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Tandem founder Treybig holds forth on e-business

It's the data integrity, stupid...

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Internet Security Threat Report 2014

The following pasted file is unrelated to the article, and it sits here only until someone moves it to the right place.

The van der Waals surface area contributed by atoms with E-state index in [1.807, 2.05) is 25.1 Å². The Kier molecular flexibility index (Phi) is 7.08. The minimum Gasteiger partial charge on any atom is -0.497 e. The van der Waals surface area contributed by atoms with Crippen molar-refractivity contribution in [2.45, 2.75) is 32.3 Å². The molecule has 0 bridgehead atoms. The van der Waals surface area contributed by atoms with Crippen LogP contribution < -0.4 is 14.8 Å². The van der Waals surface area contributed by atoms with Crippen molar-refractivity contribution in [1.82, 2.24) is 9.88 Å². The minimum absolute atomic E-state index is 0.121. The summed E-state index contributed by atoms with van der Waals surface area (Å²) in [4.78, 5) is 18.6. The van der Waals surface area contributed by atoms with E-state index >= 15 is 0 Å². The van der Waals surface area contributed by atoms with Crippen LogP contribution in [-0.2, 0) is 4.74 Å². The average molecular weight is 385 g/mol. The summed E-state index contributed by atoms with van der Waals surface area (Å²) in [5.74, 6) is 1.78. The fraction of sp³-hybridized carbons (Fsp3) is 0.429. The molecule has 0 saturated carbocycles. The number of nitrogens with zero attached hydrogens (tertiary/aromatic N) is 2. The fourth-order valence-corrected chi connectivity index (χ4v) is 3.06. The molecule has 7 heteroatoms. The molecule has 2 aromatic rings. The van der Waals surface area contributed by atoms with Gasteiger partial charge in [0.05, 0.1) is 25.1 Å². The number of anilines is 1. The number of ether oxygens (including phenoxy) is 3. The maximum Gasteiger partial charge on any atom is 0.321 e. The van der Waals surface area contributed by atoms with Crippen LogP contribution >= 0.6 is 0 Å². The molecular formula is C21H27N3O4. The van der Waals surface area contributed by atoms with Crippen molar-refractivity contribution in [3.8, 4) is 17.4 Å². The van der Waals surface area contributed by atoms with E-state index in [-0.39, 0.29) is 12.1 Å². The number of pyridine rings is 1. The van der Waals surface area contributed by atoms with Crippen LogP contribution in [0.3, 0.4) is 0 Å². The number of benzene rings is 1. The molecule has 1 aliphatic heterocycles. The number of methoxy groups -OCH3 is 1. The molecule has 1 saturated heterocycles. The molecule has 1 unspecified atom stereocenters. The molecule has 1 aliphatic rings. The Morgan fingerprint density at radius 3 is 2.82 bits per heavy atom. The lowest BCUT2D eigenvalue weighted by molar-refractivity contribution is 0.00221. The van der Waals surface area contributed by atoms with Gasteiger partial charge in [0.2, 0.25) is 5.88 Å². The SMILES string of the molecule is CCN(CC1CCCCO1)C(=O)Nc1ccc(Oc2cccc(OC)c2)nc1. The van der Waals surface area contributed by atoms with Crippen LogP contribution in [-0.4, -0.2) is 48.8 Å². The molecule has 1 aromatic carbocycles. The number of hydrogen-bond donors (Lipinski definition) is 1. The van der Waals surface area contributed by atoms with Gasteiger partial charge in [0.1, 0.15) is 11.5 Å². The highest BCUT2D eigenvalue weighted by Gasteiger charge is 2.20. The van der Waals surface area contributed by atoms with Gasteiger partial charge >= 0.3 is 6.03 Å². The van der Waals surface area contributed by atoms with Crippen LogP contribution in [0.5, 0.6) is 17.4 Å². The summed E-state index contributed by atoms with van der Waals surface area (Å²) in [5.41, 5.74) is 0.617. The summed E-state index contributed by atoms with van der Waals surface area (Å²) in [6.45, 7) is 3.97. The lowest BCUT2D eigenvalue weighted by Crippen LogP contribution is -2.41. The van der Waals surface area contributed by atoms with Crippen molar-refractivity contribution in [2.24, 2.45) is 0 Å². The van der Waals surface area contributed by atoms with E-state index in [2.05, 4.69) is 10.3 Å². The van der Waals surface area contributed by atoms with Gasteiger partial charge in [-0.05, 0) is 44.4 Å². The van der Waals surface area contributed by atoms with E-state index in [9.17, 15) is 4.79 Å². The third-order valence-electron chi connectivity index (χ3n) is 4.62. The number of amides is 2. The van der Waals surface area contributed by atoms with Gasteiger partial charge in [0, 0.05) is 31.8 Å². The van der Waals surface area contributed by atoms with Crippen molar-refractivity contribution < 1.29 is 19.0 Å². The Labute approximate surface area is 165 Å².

Tantau Software, formerly the Tektonic Software Business Unit within the Tandem Division of Compaq, has raised $11 million of venture capital through Austin Ventures, and Techno Venture Management of Germany. Jimmy Treybig, a founder of Tandem and CEO until he retired in 1996, is a partner of Austin Ventures and the chairman of Tantau. Compaq retains 8 per cent of Tantau, 45 per cent belongs to venture capitalists, and the remainder to employees. Perhaps not surprisingly, Treybig does not believe that most Internet companies can be judged by traditional criteria. He points out (very much from a US perspective) that the e-business revolution is changing the nature of retailing. This makes amazon.com a sub-$100/item retailer, for example, rather than a bookseller. He attributes the success of e-business to the possibility of reaching a billion customers with a one-to-one relationship, at half the conventional cost and a fraction of traditional start-up costs. The business model is now different, and it hasn't taken venture capitalists long to come to terms with the market need and opportunity. People with e-business vision are more likely to get backed than those with a technical dream. It's a case of spending money to win market share, and not to get short-term profits. Treybig noted that there have been three VC start-ups in the last few weeks in Silicon Valley, with each having more than $1 billion in their pots. Treybig, who has 30 years VC experience, doesn't think that new start-ups can be valued in the same way as used to be the case. Tantau has been set up to help with the data integrity problem that Treybig reckons is endemic in most e-business. He claims that most new entrants to e-business hardly know what data integrity is, noting that data can become irrecoverable. Expansion has generally been too quick to allow systems to be properly architected, and the consequences of systems failure can cost many millions, or drive a company out of business: eBay ("no idea of availability, data integrity, or scalability," Treybig says) and Schwab come to mind. A problem with e-business is that it requires designers to work five times faster, because of the time compression that characterises the sector. It is very hard or impossible to test a system, since scalability problems become apparent suddenly. Tantau's methodologies include modelling rather than testing. Tantau is not tied to Tandem fault tolerance kit, Compaq's products, or NT ("there's a problem with NT - it fails a lot," notes Treybig, an advocate of open systems). Tantau has the software it obtained from Tandem/Compaq initially, which Treybig values at $25 to $30 million, including some data mining products, and - not least - the people. There are 36 developers in Germany and Scotland. Tandem veteran Harald Sammer leads the technical team, with Peter Robinson heading the European office from St Albans. Not everything that Treybig touches has worked out: he has a hobby farm near Austin with five cows that were bought for tax reasons, rather than with a view to his becoming a farmer, but one of the cows was pregnant when he bought it. Whether this mounts to a cash cow, and whether Tantau has the right formula to grow as fast as the companies it helps is an open question, but there is likely to be a place for smaller, specialised companies able to offer expertise in avoiding the pitfalls that are being found as a result of the time compression in web site development, and the minimal attention to scalability that is often the case with Web start-ups. ®

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